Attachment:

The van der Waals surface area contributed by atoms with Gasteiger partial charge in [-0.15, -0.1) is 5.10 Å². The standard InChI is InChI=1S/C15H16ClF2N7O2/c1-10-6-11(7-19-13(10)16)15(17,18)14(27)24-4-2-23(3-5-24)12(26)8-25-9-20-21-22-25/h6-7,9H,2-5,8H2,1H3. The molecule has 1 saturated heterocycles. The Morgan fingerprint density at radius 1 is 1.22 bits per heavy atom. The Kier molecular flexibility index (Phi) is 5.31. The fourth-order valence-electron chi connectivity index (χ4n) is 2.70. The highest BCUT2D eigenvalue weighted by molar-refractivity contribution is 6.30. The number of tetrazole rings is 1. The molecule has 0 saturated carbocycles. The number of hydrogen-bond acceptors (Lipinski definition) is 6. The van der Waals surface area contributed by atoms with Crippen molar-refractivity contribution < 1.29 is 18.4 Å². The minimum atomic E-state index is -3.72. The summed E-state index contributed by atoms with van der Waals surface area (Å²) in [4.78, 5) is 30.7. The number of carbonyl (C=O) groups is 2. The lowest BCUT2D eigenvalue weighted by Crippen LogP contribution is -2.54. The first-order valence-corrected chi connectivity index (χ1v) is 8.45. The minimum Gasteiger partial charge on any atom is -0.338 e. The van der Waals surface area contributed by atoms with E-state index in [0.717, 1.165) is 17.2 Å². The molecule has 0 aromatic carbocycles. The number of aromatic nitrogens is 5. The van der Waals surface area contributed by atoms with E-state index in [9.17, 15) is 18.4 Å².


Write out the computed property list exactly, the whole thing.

The van der Waals surface area contributed by atoms with Gasteiger partial charge in [-0.15, -0.1) is 5.10 Å². The standard InChI is InChI=1S/C15H16ClF2N7O2/c1-10-6-11(7-19-13(10)16)15(17,18)14(27)24-4-2-23(3-5-24)12(26)8-25-9-20-21-22-25/h6-7,9H,2-5,8H2,1H3. The molecule has 1 saturated heterocycles. The Morgan fingerprint density at radius 1 is 1.22 bits per heavy atom. The Kier molecular flexibility index (Phi) is 5.31. The fourth-order valence-electron chi connectivity index (χ4n) is 2.70. The highest BCUT2D eigenvalue weighted by molar-refractivity contribution is 6.30. The number of tetrazole rings is 1. The molecule has 0 saturated carbocycles. The number of hydrogen-bond acceptors (Lipinski definition) is 6. The van der Waals surface area contributed by atoms with Crippen molar-refractivity contribution < 1.29 is 18.4 Å². The minimum atomic E-state index is -3.72. The summed E-state index contributed by atoms with van der Waals surface area (Å²) in [4.78, 5) is 30.7. The number of carbonyl (C=O) groups is 2. The lowest BCUT2D eigenvalue weighted by Crippen LogP contribution is -2.54. The first-order valence-corrected chi connectivity index (χ1v) is 8.45. The minimum Gasteiger partial charge on any atom is -0.338 e. The van der Waals surface area contributed by atoms with E-state index in [0.717, 1.165) is 17.2 Å². The molecule has 0 aromatic carbocycles. The number of aromatic nitrogens is 5. The van der Waals surface area contributed by atoms with E-state index in [9.17, 15) is 18.4 Å².